SYNTHESIS PAPER ASSIGNMENT 2
Synthesis Paper Assignment
Public Policy Analysis PADM550
Dr. Christopher Sharp
The United States Constitution’s founders integrated various biblical principles, which are still relied upon during judicial and political decision-making. Other opinions uphold that the farther people are driven from God, the more their foundation in Christianity will become. The paper aims to discuss biblical principles’ role in governance and policymaking and debate how Christianity, modernism, and postmodernism viewpoints influence these principles. The paper will also investigate what this will mean for the future.
This concept defined the rights important to our personhood and was coined by Thomas Jefferson, the second president of the United States. These alienable rights include the right to liberty, life, and property. According to Jefferson, these rights are inherent to the human being, as provided by Genesis 1:20, which states that God developed this when he granted man control over land, air, and sea. God developed the ten commandments in Exodus 20 to provide man with guidelines to follow. In Acts 10:34, Peter is testifying that God displays no partiality. He used the death of Jesus Christ to show that all men are equal before his eyes. As a result, the government protects these rights to ensure that their people will not be limited to enjoying them because of God (Amos, 1987).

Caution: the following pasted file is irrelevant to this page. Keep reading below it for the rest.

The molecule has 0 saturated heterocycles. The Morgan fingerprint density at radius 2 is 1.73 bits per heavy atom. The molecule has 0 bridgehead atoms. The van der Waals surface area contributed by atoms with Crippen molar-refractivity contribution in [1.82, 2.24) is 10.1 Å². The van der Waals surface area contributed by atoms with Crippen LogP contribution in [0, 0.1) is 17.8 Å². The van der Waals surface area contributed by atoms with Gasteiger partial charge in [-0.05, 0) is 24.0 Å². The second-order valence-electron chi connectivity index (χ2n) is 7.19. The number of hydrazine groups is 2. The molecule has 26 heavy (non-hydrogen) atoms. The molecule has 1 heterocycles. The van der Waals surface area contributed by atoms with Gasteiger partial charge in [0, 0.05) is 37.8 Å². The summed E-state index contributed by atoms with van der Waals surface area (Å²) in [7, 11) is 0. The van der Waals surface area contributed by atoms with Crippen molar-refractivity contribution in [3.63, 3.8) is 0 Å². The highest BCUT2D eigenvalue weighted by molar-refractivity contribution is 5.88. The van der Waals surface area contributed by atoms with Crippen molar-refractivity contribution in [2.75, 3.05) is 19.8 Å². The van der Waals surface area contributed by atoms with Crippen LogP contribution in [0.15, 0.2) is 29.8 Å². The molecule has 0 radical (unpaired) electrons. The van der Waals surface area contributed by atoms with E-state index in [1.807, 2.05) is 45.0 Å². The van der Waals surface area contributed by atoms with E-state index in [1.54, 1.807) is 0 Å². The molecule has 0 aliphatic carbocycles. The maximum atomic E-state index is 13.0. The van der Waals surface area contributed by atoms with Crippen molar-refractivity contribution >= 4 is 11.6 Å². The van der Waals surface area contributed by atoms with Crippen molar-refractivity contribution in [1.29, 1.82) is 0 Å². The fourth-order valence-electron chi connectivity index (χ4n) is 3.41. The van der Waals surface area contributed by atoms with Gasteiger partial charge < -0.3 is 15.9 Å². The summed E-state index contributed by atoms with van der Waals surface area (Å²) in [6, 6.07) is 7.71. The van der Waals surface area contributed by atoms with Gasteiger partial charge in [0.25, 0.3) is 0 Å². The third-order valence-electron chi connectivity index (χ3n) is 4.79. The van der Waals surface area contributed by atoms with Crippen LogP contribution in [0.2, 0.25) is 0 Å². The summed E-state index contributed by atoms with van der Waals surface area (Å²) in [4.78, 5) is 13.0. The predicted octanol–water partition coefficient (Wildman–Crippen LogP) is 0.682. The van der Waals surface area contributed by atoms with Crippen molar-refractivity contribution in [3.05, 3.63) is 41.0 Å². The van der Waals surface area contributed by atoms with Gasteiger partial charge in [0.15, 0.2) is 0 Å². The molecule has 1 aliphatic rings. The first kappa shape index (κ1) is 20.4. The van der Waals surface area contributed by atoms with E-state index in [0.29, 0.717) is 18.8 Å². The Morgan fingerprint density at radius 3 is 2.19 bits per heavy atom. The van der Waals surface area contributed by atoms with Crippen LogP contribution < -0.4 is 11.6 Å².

Natural laws are those laws that occur automatically to man as God sets them in place. Thomas Jefferson identified this when he wrote that liberty, life, and the freedom to pursue happiness are the natural laws established by God. He even referenced them to have influenced him when writing down the declaration of independence (Nicgorski, 2011). Therefore, the government should employ natural law to provide an even flow of developed rules and principles.
Institutional Separation of Church and State
This concept has been reflected in the Old Testament and continues even in the New Testament. In the Old Testament, God told Abraham that he would become the father of many nations; he portrayed this in the ten commandments and through other books, including Judges and Deuteronomy. In the New Testament, he ref